Politicking and Emergent Media: US Presidential Elections of the 1890s

Politicking and Emergent Media: US Presidential Elections of the 1890s

by Charles Musser

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Presidential campaigns of the twenty-first century were not the first to mobilize an array of new media forms in efforts to gain electoral victory. In Politicking and Emergent Media, distinguished historian Charles Musser looks at four US presidential campaigns during the long 1890s (1888–1900) as Republicans and Democrats deployed a variety of media forms to promote their candidates and platforms. New York—the crucial swing state as well as the home of Wall Street, Tammany Hall, and prominent media industries—became the site of intense struggle as candidates argued over trade issues, currency standards, and a new overseas empire. If the city’s leading daily newspapers were mostly Democratic as the decade began, Republicans eagerly exploited alternative media opportunities. Using the stereopticon (a modernized magic lantern), they developed the first campaign documentaries. Soon they were exploiting motion pictures, the phonograph, and telephone in surprising and often successful ways. Brimming with rich historical details, Musser’s remarkable tale reveals the political forces driving the emergence of modern media.

Product Details

ISBN-13: 9780520292734
Publisher: University of California Press
Publication date: 09/13/2016
Edition description: First Edition
Pages: 288
Product dimensions: 6.00(w) x 9.00(h) x 0.60(d)

About the Author

Charles Musser is Professor of American Studies and Film and Media Studies at Yale University. He is the author of The Emergence of Cinema: The American Screen to 1907 and producer of the documentary Errol Morris: A Lightning Sketch.

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Politicking and Emergent Media

US Presidential Elections of the 1890s

By Charles Musser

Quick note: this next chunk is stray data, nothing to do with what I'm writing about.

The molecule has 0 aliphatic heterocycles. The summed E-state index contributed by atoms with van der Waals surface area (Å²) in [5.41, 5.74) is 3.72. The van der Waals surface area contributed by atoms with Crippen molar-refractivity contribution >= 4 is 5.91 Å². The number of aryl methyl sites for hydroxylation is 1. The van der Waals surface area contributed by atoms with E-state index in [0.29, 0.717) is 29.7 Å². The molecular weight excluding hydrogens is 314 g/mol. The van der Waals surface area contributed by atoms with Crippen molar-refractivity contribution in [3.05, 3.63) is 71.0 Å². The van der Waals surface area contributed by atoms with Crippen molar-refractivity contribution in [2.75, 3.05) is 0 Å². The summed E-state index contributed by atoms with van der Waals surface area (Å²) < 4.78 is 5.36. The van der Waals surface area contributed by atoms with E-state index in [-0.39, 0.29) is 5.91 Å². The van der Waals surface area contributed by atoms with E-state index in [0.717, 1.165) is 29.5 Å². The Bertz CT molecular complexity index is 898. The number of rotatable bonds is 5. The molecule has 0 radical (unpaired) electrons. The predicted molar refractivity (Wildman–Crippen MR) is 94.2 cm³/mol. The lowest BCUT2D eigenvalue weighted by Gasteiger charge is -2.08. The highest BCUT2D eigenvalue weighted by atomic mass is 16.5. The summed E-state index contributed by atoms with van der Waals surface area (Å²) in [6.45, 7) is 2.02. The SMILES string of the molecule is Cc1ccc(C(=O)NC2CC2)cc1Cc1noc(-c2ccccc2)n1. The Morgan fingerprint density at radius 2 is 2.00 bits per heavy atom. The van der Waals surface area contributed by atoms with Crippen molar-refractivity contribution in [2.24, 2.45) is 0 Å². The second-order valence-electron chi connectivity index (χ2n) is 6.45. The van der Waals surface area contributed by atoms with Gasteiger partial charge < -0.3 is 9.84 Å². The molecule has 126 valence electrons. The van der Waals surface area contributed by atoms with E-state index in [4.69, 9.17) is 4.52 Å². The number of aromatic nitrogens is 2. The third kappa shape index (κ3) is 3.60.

Copyright © 2016 Charles Musser
All rights reserved.
ISBN: 978-0-520-96612-3


The Stereopticon, The Tariff Illustrated, and the 1892 Election

The 1892 US presidential election was a rematch that pitted former President Grover Cleveland against President Benjamin Harrison. Cleveland was a conservative or "Bourbon Democrat" who had been elected governor of New York State in 1882 by a landslide. In 1884 he became the first Democratic president since the Civil War, defeating former Senator James Blaine, a Maine Republican, by the thinnest of margins. His victory depended on winning his home state, which he did by 1,047 votes out of the 1,171,312 that were cast. His strongest supporter — the one most responsible for his success — was the publisher of the New York World, Joseph Pulitzer. Pulitzer, a longtime Democrat and owner of the St. Louis Post-Dispatch, had purchased the World in 1883. Barely a year later he was working hard on behalf of Cleveland's nomination for president. During the actual campaign the World savagely attacked his Republican opponent for corruption and for his sweetheart deals with the railroads. Pulitzer's World was particularly effective during the final days of the campaign. For the first time, and with some justice, Republicans could blame the liberal media for their loss of the White House, where they had enjoyed a twenty-eight-year occupancy. Mass-circulation daily newspapers had proved themselves to be a dominant political force, and Pulitzer had become a kingmaker.

Four years later, Cleveland's Republican challenger was former Indiana Senator Benjamin Harrison, the grandson of the ninth US president, William Henry Harrison. His running mate was former New York Congressman and Minister to France, Levi Morton. Although Cleveland won the popular vote, Harrison took New York State by 15,000 votes and so won the election. Republicans had seemingly found the means to counter the Democrats' newspaper advantage (more on this later). In the resulting 1892 redo, Harrison chose a new vice presidential running mate — another New Yorker, Whitelaw Reid. Not only did Reid provide geographic balance, but he was the publisher of the nation's preeminent Republican newspaper, the New York Tribune. The Democratic Party chose Adlai Stevenson, a former two-term congressman from Illinois, to be Cleveland's running mate. Stevenson's positions were more Populist than Cleveland's, and it was seen as a purposeful slap at the nominee.